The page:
Wednesday, 29 October 2008
the boy in striped pyjamas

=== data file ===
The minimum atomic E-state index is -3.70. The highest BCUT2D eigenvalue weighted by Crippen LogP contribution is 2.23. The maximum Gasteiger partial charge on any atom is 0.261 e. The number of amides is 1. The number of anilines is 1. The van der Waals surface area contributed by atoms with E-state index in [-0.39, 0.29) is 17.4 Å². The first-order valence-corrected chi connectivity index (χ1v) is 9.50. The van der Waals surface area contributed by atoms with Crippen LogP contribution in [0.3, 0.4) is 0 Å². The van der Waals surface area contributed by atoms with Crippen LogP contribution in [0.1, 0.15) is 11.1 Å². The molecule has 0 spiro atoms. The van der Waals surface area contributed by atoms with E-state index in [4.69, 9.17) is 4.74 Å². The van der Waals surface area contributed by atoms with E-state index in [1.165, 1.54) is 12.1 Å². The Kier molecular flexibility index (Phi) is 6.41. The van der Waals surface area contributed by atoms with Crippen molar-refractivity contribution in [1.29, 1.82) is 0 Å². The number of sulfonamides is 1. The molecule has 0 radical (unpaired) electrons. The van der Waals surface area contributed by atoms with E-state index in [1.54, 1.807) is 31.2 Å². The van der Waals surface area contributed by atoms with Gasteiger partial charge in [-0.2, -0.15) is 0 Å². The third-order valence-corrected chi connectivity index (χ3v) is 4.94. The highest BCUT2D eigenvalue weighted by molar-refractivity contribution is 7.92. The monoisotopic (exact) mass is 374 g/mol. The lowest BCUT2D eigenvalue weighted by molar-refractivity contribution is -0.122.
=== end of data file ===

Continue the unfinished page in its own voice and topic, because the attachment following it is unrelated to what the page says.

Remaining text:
Last night, we went to watch The Boy in the Striped Pyjamas and it was one of those films which left me just sitting in silence at the end. Prejudice, hatred, violence are all here in the melting pot which boiled over at Auschwitz. - ‘Out-With’ as it’s referred to by the central character – 8 year old Bruno. He makes friends with Shmuel – a Jewish boy who’s the other side of the barbed wire and I wont spoil the story line by saying more. It’s well worth seeing, although I guess it’s one we’d have missed at this stage if it wasn’t the next film up for discussion at Film Club. I found it a scary dramatisation of how easy ordinary decent people get caught up with horrific systems and re-act somewhat differently. It was all the more poignant for me as we’d just come back from a few days spent with some great friends John and Mollie. John is one of, maybe the, wisest and most gracious men I’ve had the privilege to count as a friend. Older than my own father it was wonderful to spend time with someone who always leaves me feeling I know Jesus a little bit better after having been in his company. A couple of days on Dartmoor also helped. However, the link with the film came about because of part of John’s own story. He was part of the Exclusive Brethren until he dared to challenge the character and practices of the leadership, even though he himself was part of it. As quick as the flick of a switch he and his family were out of fellowship, which meant losing his job, friends and his whole framework for life. This time he told me of ‘the visit’. Thirty years after this incident he was visited by three exclusives who were seeking forgiveness for ungracious acts in the past. When they asked John for forgiveness he just laughed (and I can just imagine the scene) ‘why should I need to forgive you’ he said, ‘I forgave you years ago’. Would I have stood out like Bonhoeffer, would I have had John’s courage in the face of a religious system? A disturbing film, it’ll be interesting to hear what the others have made of it.